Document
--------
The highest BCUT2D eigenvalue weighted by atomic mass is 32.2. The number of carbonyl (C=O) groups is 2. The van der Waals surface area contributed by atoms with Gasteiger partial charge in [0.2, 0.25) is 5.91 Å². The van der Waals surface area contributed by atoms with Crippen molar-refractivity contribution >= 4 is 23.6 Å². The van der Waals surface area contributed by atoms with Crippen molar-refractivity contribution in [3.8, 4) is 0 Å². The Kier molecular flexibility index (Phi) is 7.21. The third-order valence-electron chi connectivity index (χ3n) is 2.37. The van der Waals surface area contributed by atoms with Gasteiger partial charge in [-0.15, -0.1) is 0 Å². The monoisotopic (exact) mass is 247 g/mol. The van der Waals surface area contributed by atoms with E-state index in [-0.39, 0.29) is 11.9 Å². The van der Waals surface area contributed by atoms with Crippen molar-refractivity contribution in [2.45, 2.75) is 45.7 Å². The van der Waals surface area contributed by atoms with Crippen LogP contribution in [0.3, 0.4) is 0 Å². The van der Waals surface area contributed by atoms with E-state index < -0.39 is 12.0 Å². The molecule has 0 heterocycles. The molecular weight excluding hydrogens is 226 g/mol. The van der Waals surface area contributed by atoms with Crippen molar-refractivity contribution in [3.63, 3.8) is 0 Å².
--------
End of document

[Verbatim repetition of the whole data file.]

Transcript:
The highest BCUT2D eigenvalue weighted by atomic mass is 32.2. The number of carbonyl (C=O) groups is 2. The van der Waals surface area contributed by atoms with Gasteiger partial charge in [0.2, 0.25) is 5.91 Å². The van der Waals surface area contributed by atoms with Crippen molar-refractivity contribution >= 4 is 23.6 Å². The van der Waals surface area contributed by atoms with Crippen molar-refractivity contribution in [3.8, 4) is 0 Å². The Kier molecular flexibility index (Phi) is 7.21. The third-order valence-electron chi connectivity index (χ3n) is 2.37. The van der Waals surface area contributed by atoms with Gasteiger partial charge in [-0.15, -0.1) is 0 Å². The monoisotopic (exact) mass is 247 g/mol. The van der Waals surface area contributed by atoms with E-state index in [-0.39, 0.29) is 11.9 Å². The van der Waals surface area contributed by atoms with Crippen molar-refractivity contribution in [2.45, 2.75) is 45.7 Å². The van der Waals surface area contributed by atoms with Crippen LogP contribution in [0.3, 0.4) is 0 Å². The van der Waals surface area contributed by atoms with E-state index < -0.39 is 12.0 Å². The molecule has 0 heterocycles. The molecular weight excluding hydrogens is 226 g/mol. The van der Waals surface area contributed by atoms with Crippen molar-refractivity contribution in [3.63, 3.8) is 0 Å².